The Rural Muse: Studies in the Peasant Poetry of England

The Rural Muse: Studies in the Peasant Poetry of England

The Rural Muse: Studies in the Peasant Poetry of England

The Rural Muse: Studies in the Peasant Poetry of England

Excerpt

The subject of this book is the studied attempts in verse of the English landworker; only indirectly is it concerned with the ballads, catches and songs circulated orally and by broadsheet up to this day.

Compared with the vigorous poetic output of the peasantry of Scotland and Wales the English peasant-poet sings in a distinctly minor key: the music is faintly heard and for long periods the words have been lost. There has been no consecutive tradition, little public recognition or encouragement, and no sturdy spirit to walk

in glory and in joy
Following his plough, along the mountain-side.

Yet the peasants and labourers of England have not, throughout the centuries, been a clod-bound, inexpressive race. Their occupation has been recognized since the earliest days as one dearly loved by the Muses, and poverty and hardship has never staunched the flow of poetry from inspired pens.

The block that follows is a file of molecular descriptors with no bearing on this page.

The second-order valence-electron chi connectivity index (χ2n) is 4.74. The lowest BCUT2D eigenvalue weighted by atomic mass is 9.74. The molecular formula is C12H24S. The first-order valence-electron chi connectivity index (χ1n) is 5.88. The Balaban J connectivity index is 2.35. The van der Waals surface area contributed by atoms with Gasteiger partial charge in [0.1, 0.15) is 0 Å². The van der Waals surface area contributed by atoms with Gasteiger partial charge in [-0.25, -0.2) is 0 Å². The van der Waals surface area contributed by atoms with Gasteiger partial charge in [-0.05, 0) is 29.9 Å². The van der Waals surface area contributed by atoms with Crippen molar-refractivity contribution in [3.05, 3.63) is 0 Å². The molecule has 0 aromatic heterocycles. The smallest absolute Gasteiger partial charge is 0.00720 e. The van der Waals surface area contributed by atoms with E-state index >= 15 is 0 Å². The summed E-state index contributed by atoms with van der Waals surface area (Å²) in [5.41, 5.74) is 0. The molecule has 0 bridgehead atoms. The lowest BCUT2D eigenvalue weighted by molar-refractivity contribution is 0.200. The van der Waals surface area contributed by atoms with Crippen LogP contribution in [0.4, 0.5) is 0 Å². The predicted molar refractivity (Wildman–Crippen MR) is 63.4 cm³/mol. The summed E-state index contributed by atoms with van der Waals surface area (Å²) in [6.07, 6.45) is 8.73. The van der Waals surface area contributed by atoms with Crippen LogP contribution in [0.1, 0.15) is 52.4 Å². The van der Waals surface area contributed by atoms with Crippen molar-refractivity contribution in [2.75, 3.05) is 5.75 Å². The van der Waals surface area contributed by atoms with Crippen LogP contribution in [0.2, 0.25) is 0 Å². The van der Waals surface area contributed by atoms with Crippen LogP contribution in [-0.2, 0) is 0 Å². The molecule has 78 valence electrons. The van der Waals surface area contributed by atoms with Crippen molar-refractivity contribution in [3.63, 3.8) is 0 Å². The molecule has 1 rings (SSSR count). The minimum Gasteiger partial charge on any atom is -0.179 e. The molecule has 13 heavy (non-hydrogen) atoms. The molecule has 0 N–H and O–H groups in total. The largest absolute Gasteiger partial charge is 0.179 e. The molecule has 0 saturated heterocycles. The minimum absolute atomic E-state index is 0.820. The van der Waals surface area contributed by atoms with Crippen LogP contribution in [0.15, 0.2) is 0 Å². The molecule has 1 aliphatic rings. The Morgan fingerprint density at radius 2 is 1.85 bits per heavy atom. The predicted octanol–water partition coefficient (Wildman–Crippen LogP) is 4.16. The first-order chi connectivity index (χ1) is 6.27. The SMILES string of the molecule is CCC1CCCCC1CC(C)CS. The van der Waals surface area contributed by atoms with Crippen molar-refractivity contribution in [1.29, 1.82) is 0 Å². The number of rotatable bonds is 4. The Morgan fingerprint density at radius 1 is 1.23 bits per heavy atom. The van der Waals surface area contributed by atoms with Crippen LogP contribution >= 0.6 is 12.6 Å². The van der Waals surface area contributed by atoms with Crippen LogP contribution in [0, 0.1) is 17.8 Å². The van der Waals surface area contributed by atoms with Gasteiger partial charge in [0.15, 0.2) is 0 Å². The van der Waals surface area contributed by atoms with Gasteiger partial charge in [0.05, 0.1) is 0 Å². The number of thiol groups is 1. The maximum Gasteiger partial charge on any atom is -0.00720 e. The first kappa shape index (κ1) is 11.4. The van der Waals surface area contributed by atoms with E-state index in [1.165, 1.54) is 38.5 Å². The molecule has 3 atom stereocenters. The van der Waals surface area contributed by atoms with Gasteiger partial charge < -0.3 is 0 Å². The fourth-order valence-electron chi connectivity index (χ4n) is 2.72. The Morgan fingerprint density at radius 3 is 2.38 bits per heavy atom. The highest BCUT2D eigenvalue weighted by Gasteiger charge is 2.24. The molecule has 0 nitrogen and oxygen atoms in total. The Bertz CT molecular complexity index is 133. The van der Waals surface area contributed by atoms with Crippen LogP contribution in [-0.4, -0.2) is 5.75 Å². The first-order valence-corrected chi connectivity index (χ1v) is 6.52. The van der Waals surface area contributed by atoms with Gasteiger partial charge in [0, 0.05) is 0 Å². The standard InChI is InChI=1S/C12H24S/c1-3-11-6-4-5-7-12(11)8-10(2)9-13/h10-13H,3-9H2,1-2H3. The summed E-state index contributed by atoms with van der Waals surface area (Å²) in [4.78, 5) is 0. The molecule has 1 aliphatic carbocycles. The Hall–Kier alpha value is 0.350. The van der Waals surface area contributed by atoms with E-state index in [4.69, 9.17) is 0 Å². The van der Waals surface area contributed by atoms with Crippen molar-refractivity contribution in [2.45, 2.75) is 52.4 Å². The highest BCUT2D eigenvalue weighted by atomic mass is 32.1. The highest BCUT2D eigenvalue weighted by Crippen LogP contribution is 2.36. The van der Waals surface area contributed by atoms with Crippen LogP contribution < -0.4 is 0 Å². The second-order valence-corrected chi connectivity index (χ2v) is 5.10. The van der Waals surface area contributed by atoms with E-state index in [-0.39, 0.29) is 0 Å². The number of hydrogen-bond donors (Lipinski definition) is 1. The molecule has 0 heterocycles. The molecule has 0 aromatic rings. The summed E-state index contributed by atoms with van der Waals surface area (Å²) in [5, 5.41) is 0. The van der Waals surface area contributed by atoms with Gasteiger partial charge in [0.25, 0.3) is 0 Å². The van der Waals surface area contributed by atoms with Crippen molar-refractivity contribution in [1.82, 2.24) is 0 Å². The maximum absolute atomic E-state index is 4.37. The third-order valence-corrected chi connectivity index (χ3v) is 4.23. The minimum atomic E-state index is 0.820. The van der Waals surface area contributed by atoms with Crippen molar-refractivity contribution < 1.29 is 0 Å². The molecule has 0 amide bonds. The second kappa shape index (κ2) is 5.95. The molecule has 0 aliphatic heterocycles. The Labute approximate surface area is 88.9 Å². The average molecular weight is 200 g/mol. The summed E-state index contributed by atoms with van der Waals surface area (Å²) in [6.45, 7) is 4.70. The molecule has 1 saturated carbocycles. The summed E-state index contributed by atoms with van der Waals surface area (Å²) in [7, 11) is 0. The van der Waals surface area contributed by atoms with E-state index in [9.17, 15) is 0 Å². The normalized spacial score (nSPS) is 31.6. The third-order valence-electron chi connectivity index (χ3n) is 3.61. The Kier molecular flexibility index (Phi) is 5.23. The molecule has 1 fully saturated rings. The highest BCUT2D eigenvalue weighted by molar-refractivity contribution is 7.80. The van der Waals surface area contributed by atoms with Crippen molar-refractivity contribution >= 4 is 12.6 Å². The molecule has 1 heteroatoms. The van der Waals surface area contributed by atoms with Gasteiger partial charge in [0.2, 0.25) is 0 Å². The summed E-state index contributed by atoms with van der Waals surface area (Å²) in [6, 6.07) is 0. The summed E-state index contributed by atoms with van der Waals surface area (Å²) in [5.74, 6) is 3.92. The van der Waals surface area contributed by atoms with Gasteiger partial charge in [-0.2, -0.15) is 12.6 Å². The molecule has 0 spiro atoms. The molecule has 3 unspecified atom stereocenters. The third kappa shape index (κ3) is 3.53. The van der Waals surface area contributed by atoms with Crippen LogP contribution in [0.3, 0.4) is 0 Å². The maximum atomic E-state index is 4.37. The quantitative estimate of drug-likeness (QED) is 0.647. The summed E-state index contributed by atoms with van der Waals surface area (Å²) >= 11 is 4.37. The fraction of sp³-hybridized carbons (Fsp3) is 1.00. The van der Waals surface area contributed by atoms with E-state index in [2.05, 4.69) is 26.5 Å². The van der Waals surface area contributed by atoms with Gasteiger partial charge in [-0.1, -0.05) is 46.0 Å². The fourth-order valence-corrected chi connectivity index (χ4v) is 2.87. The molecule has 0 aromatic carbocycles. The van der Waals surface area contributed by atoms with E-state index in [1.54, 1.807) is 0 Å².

The pursuit of poetry is seldom easy. In the case of the majority of the writers mentioned in these pages it was intolerably hard. They struggled against insufficient education, lack of leisure, and of the necessities of life, to achieve transitory, and in a few cases a deserved and lasting, fame. Few of these writers have been memorialized, and the meandering stream of poetry that sprang from the land itself has never before been mapped. For many years its course was indistinguishable amongst the general flow of vernacular writing. Not until the early eighteenth century did the poetry of the uneducated landsman become detached from the strong, turbulent currents of more sophisticated verse. Throughout that century, when poetic expression was a well-disseminated but stylized medium of expression, the factual, realistic voice of the peasant-poet could occasionally be heard amongst the obstinate lovers of the town. With the coming of the industrial revolution and the completion of the process of enclosure that, over the centuries, brought prosperity to the country but extinction to the . . .

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